Mayor Fischer makes annual Derby wager with Ocala Mayor
Mayor Greg Fischer and Ocala (Florida) Mayor Kent Guinn today made their annual wager on the Kentucky Derby, placing a bottle of Woodford Reserve bourbon and Ocala brandy on the line.
This is the fifth year of the friendly wager between the mayors of the two cities, both of which are steeped in thoroughbred tradition and consider themselves spirited rivals for the status of Horse Capital of the World.
Mayor Fischer this year picked Mendelssohn to win the 144th Kentucky Derby and make the time-honored walk to the infield Winner’s Circle. Mendelssohn was bred in Kentucky and is trained by Irish-based trainer Aidan O’Brien at Ballyldoyle Stables.
“It would be trainer Aidan O’Brien’s first Derby win, and he’s overdue because he’s one of the greats. And my grandmother was Irish, so it’s a sentimental favorite for me as well,” Mayor Fischer said.
Mayor Guinn chose Magnum Moon because he was trained in Florida under Todd Pletcher, who won last year’s Derby. Mayor Guinn said he vowed a year ago to bet on a Pletcher horse and predicted Magnum Moon would emerge victorious.
Last year, Mayor Fischer’s choice, J Boys Echo, trained by Louisvillian Dale Romans, finished 15th, and Mayor Guinn’s pick, Classic Empire, finished fourth.
“The road to the Kentucky Derby begins in Ocala, FL, Horse Capital of the World. This year is no different with 17 of the 19 horses having ties to our city,” Mayor Guinn said. “This annual bet with Mayor Fischer has become a tradition I look forward to, and it’s a fun way for us to unite the equine industry. We hope this will finally be the year that one of our horses is victorious!”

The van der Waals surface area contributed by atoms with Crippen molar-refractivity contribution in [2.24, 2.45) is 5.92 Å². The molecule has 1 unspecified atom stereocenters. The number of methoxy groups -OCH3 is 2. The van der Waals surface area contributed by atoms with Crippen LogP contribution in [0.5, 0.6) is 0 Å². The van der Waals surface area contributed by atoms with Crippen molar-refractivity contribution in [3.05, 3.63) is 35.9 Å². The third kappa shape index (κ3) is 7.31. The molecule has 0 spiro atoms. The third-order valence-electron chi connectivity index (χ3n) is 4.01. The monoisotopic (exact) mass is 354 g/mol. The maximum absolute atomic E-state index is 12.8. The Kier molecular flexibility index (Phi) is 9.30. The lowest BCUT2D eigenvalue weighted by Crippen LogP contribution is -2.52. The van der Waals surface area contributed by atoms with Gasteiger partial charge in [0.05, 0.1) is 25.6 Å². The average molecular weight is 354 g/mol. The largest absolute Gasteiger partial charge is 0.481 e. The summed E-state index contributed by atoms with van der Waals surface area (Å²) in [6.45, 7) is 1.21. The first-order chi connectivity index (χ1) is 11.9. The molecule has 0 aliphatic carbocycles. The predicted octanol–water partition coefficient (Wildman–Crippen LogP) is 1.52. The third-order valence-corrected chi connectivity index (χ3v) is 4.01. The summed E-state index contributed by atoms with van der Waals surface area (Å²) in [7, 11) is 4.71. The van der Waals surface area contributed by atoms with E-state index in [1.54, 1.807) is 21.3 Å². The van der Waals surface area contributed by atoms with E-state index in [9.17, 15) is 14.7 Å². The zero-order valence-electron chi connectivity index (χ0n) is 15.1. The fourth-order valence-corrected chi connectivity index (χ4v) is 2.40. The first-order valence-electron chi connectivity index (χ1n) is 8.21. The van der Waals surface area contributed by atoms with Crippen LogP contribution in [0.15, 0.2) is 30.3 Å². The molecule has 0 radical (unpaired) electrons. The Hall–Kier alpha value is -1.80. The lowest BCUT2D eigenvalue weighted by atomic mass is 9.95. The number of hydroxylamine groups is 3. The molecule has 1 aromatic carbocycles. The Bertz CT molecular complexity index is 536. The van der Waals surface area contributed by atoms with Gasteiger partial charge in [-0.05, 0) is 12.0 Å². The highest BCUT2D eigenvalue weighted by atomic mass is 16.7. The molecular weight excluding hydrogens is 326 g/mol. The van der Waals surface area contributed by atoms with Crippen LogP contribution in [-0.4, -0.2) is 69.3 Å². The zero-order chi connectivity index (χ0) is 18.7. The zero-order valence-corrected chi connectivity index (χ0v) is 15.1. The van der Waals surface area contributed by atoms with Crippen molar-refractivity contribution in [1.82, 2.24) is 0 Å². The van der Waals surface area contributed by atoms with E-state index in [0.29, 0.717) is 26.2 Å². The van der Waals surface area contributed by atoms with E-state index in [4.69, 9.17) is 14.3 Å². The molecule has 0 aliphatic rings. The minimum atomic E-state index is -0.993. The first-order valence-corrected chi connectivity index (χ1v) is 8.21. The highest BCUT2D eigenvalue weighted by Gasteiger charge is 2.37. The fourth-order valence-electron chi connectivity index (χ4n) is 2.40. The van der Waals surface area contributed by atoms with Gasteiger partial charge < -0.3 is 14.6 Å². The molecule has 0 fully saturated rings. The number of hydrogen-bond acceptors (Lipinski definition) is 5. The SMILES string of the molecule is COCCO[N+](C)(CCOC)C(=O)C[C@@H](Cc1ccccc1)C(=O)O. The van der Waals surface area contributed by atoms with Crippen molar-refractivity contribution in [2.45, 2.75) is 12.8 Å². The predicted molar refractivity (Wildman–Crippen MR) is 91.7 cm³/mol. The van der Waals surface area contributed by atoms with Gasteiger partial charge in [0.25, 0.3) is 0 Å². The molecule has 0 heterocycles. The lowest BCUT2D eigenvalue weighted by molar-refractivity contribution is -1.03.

Mayor Fischer bet a bottle of Louisville Brown-Forman Corp.’s Woodford Reserve, the official bourbon of the Kentucky Derby. Mayor Guinn again bet Marion Black 106 —the Spirit of Florida Tangerine Brandy, distilled by Fishhawk Spirits of Ocala.
“We’re looking forward to welcoming Mayor Guinn and his return to Louisville for the Derby,” Mayor Fischer said. “Ocala likes to think of themselves as the horse capital of the country. Of course, everybody knows that’s not true. But we’re compassionate here in Louisville, so we’re playing along with it.”